When I went to art school I didn’t know how to cook. Art school was expensive and the rough average materials costs to do my “homework” were about $30. (in late 1980’s dollars in Oklahoma) for each homework assignment in each class. There was major homework each week, for at least one class – usually more – so costs added up. After spending money on art supplies there wasn’t much left over for food. I ate a lot of baloney and cheese sandwiches on white bread.
In my freshman year I had been approved to have a studio space in the art studio building. One had to submit a portfolio and be approved by a panel of professors. Competition was fierce. Consequently most of the students approved for studio space were juniors and seniors. Some of them were also “returning students” aka “old people” in their late 20’s or 30’s
And then there was me. I was known as “The Kid”.
In the studio building there was a communal kitchen, with a refrigerator, small stove, a coffee pot and a large table and a number of chairs.
One day I was in the kitchen at the table eating my baloney and cheese. Two of the older female students (both from California) entered, rummaged in the fridge, heated something on the stove, then sat to eat a veritable feast of black bean soft tacos with sauteed chilies, onions, spinach and cheese.
I stared. And probably drooled.
One of them looked over at me “Hey kid, what are you eating?”
I told them.
“Oh, gross!” said the other California girl “That’s disgusting!”
I asked what they were eating, they told me, and offered bites …. one thing led to another and pretty soon I was meeting regularly with them and about 6 of their friends for pot-luck dinners.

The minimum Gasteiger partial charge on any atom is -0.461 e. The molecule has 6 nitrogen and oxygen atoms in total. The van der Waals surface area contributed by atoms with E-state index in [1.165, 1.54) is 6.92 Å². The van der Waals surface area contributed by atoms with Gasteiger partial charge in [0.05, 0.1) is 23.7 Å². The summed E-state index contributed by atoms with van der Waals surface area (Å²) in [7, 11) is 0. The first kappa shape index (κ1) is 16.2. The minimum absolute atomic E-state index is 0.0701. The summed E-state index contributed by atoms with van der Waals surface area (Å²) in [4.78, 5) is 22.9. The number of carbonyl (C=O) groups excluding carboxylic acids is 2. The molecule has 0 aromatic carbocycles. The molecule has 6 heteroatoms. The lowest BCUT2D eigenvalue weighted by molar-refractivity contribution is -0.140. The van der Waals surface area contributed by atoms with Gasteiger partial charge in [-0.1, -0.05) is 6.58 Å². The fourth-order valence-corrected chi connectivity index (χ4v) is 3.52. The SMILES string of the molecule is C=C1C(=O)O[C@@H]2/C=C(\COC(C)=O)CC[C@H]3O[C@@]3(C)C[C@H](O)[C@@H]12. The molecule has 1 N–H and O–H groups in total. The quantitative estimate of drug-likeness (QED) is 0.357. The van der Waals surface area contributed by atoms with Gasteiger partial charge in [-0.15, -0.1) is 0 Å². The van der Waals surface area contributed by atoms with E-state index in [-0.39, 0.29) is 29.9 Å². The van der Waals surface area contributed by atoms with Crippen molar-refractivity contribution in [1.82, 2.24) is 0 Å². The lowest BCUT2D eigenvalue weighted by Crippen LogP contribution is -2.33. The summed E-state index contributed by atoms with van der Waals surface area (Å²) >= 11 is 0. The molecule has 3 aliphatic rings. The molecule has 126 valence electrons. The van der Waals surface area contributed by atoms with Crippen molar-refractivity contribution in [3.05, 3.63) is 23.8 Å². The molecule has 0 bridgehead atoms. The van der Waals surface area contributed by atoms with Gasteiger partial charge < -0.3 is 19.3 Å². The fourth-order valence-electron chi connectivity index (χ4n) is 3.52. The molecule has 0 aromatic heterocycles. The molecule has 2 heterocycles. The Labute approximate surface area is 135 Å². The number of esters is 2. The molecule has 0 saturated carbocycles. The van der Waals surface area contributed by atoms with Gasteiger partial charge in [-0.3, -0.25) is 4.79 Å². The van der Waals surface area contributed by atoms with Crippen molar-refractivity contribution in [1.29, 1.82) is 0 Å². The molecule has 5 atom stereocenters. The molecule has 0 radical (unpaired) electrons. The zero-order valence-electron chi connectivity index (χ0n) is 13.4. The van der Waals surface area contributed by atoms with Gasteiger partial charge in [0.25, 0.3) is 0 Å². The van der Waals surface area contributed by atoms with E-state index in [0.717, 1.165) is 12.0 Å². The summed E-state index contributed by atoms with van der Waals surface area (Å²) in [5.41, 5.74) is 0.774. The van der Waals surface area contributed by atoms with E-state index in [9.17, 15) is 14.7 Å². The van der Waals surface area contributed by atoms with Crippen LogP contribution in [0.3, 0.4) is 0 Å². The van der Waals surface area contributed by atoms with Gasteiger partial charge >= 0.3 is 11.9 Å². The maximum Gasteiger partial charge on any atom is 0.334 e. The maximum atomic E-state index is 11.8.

Before each pot-luck one of the members would demonstrate how to cook the dish they were sharing that evening. I went to almost every cooking lesson. (And I contributed to the events by doing a lot of the clean-up.)
Almost every one of the pot-luck club members were artist’s of one sort or another. Many dinner discussions were about “the business of being an artist” including how important it was for artists to be able to cook (and mix your own alcoholic drinks) because it fed creative brains more nutritionally – and helped an artist be able to afford to do creative work and live well.
I soaked it up like a sponge, learned how to cook and have probably survived as a professional artist because of what I’ve learned about cooking and business from those California girls.
The “how to cook dry beans” was a regular cook-lesson topic as dry beans (available in a bag dry or from bulk bins) are much cheaper than canned. Once you’ve a big pot of cooked beans ready-to-eat they can be stored in a fridge and quickly used over the coming days for soft taco’s, burrito’s, soups and salads – and more. All cheap fairly quick eats that are yummy!
Of all the lessons I learned “The Beans” was the best and the most useful trick to living the artistic/creative life well! I’m even using the “bean cooking” technique this very day !
Sue’s “how to cook dry beans” sketchbook page
These days I use a fancy bean pot – made from iMusa – and it is an improvement on the old large stock pot method I used back then. My bean pot uses 8 cups of water – and can hold 3 cups of dry beans…. But the large-stock-pot method described in my sketchbook page above still works great too. Anyway here’s a picture of my bean pot in action right now (I started the pot at 10:52… and it’s starting to smell good about now!):
Sue’s Magic Bean cooking pot at work.
When my art-studio work day is done later today I’m looking forward either to some bean+chili+cheese burritos…or else some nachos. Hard to choose… Anyway, do you want my recipe for “artist” burrito’s or nachos too?